Anger: Anger and hostility are linked to coronary heart disease in both healthy and CHD populations.(8)

Sleep: A chronic sleep-restricted state can cause fatigue, daytime sleepiness, clumsiness, and weight loss or weight gain.(9) Sleep deprivation adversely affects the brain and cognitive function.(10) Eating Behavior: Physiological changes as a result of disordered eating can affect psychology(11) and in turn, the psychology which brings about disordered eating affects physiology.(12)

Suicidal Ideation: Suicidal ideation has been linked to hopelessness(13) and anxiety(14) both of which are measured in the Emotional Checklist and numbers which are monitored. Question 12 is a straightforward indicator of suicidal ideation and many times closely correlates with question 1 (anxiety) and question 5 (hopelessness). The risk of suicide attempts among the PTSD population is six times greater than in the general population.(15)

CBT continues to use observational subjective evaluation as its primary instrument of measurement. This form of measurement can be useful but without measuring the emotional state of the client leaves the door of speculation wide open as far as who or what is to blame if the therapy did not work. This makes every session in CBT an exercise in experimental observational subjective evaluation.

How SR™Outcomes Are Generated  

How CBT Outcomes Are Generated  

SRprotocol requires all outcome data is generated by the client from our three instrument Emotional Fitness™ Checklist. 

The CBT practitioner generates notes and asks the client how they feel.



Risks when using SRare kept to an absolute minimum by using a process that requires data collection that addresses the most significant emotional drivers of the client's behavior. This enables the FEF practitioner to monitor the emotional state of the client at every session without personal history, labels, or stigma.

With 26 years of data collection, the efficacy of SR™ has not been matched by any other modality.

No matter how good the intentions, using any psychoanalytic modality which is based on personal history and does not effectively address or measure the emotional drivers of behavior represents a significant risk. The biggest risk of not effectively addressing or measuring the emotional drivers of behavior may force the practitioner to resort to dangerous pharmaceuticals but there is a long list of other risks associated with analyzing personal history.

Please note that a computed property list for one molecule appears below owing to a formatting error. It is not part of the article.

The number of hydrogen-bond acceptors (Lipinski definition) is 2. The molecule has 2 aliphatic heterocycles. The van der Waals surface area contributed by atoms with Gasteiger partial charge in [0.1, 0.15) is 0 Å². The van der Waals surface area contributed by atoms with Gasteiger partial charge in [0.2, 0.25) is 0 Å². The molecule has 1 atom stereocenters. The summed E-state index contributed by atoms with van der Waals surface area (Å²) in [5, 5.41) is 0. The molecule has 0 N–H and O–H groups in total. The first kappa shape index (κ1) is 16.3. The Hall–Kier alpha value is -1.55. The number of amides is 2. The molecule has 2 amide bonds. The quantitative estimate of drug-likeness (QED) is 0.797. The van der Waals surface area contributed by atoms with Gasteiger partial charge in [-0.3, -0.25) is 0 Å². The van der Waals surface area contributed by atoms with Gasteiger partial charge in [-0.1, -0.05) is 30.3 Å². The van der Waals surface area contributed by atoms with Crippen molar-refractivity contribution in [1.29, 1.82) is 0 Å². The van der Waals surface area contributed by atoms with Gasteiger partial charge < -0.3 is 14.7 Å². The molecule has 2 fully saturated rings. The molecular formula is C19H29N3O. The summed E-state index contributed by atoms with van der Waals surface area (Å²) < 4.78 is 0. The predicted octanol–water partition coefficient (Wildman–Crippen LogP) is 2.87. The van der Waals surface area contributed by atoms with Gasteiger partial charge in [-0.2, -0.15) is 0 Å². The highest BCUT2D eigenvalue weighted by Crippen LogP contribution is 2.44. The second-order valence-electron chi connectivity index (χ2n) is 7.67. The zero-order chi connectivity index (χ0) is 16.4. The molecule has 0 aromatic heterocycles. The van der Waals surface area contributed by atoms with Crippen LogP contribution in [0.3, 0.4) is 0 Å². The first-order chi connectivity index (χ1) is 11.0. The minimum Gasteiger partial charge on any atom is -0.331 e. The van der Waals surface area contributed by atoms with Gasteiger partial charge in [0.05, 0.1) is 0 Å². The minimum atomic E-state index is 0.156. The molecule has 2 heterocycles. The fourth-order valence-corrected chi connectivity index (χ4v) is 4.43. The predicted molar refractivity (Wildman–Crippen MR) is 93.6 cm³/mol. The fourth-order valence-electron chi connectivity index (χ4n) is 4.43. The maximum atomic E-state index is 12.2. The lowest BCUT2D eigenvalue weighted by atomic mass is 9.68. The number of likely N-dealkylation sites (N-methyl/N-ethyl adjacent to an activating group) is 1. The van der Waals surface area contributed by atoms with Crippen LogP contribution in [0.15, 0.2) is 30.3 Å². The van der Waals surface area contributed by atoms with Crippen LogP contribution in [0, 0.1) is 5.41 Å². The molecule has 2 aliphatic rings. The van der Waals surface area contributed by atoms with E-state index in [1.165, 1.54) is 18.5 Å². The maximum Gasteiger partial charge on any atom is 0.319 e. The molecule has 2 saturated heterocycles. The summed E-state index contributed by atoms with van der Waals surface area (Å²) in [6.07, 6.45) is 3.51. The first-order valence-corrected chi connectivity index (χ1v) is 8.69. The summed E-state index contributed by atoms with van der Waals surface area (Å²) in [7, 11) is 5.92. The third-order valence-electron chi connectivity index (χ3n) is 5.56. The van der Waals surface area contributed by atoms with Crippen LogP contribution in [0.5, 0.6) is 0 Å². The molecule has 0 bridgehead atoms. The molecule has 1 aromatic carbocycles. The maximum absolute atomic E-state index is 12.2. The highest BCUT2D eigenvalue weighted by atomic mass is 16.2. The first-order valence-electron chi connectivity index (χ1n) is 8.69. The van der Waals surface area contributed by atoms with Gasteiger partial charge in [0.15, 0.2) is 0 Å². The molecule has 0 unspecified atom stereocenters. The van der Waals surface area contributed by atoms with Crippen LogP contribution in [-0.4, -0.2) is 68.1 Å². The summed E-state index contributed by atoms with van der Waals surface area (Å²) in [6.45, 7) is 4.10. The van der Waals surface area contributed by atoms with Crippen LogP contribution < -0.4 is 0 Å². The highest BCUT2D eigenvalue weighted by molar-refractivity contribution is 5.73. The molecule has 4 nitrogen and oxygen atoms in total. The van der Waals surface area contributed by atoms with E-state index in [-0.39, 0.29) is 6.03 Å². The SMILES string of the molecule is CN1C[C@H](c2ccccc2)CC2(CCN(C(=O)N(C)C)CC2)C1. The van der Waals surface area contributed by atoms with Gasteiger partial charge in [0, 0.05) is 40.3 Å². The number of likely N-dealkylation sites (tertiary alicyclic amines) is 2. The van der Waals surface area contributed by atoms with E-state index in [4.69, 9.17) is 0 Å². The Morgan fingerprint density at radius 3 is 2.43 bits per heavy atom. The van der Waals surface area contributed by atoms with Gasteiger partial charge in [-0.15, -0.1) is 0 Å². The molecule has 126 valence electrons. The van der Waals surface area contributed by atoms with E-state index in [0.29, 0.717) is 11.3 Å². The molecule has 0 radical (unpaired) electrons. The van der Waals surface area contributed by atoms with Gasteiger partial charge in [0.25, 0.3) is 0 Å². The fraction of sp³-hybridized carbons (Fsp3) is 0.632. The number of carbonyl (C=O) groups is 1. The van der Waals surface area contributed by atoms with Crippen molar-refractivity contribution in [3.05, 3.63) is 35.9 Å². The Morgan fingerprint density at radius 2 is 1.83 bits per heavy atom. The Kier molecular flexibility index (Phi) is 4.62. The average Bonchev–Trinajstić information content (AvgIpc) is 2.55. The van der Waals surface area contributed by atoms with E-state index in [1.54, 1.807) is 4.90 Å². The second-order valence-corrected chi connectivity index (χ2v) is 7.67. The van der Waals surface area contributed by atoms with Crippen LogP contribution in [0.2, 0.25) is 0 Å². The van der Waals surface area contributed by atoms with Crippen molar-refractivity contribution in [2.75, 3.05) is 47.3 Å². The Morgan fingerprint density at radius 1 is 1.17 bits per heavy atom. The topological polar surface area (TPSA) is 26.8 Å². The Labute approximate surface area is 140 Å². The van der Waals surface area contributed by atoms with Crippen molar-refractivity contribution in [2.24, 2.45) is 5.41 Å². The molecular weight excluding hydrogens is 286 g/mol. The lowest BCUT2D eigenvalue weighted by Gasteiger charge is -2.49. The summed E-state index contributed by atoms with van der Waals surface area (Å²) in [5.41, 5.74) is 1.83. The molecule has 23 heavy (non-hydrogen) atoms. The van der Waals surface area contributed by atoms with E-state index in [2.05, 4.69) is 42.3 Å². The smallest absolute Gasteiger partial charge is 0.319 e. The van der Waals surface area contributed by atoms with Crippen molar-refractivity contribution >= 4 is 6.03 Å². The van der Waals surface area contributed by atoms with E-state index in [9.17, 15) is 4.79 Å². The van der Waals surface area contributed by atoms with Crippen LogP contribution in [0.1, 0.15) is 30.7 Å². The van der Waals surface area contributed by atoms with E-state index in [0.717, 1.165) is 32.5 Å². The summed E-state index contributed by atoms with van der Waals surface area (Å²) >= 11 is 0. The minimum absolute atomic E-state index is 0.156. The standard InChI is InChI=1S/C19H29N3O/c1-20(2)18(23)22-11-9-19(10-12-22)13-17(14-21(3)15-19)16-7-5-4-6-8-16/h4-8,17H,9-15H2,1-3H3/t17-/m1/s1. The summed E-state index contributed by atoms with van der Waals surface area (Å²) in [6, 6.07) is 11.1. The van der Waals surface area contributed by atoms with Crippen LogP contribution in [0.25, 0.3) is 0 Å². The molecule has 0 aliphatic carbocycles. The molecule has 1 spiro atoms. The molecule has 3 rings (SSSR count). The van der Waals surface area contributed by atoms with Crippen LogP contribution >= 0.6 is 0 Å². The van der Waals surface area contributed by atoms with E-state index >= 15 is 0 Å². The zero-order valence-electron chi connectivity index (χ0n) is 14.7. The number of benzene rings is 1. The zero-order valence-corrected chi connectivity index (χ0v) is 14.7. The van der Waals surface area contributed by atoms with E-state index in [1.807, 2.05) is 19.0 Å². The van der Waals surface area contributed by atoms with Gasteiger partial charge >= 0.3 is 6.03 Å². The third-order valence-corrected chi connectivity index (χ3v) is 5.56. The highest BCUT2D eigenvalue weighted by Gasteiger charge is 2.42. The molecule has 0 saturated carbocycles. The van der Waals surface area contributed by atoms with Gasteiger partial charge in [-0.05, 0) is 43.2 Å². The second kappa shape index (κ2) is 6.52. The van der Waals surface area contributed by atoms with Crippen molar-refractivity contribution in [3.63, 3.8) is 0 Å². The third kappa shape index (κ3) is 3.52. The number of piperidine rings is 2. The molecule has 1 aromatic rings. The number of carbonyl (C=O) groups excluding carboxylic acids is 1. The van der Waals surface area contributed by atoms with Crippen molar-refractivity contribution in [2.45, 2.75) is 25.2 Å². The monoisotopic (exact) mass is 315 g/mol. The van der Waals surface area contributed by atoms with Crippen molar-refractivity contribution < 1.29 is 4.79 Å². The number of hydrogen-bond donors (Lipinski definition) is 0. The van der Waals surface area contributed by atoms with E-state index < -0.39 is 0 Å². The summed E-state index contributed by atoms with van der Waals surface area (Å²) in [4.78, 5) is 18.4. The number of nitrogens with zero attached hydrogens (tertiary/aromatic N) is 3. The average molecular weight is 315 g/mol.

SR™ Treatment Timeline 

 CBT Treatment Timeline  

It can take as little as four hours to reduce depression symptoms with SR™. This is evidenced by consistent outcomes since the introduction of FEF into psychiatric care in 1990.

With over 30 years of research, development, and refinement behind SR™, we are able to make a reasonable estimate of the timeline for all demographics. There are several variables that are included as part of this equation.

Because CBT is based on the analysis of personal history an estimated timeline of treatment is virtually impossible.

Medication is often used in conjunction with CBT and it can take up to six years to find the right combination of medication and CBT to suppress depression symptoms. 


1. Much-Hyped Brain-Implant Treatment for Depression Suffers Setback
2. Depression: The Disorder and the Burden.
3. What is Depression?: Diagnosis
4. Antidepressant Use in Persons Aged 12 and Over: United States, 2005–2008
5.Anxiety: Who is at Risk.
6. Dysfunctional self-talk associated with eating disorder severity and symptomatology
7. Measuring Negative and Positive Thoughts in Children: An Adaptation of the Children’s Automatic Thoughts Scale (CATS)
8. The association of anger and hostility with future coronary heart disease: a meta-analytic review of prospective evidence.
9. Short sleep duration is associated with reduced leptin, elevated ghrelin, and increased body mass index.
10. Sleep deprivation: Impact on cognitive performance.
11. Psychophysiological responses to food exposure: an experimental study in binge eaters.
12. Suicide ideation at its worst point: a predictor of eventual suicide in psychiatric outpatients.
13. Suicide in war veterans: the role of comorbidity of PTSD and depression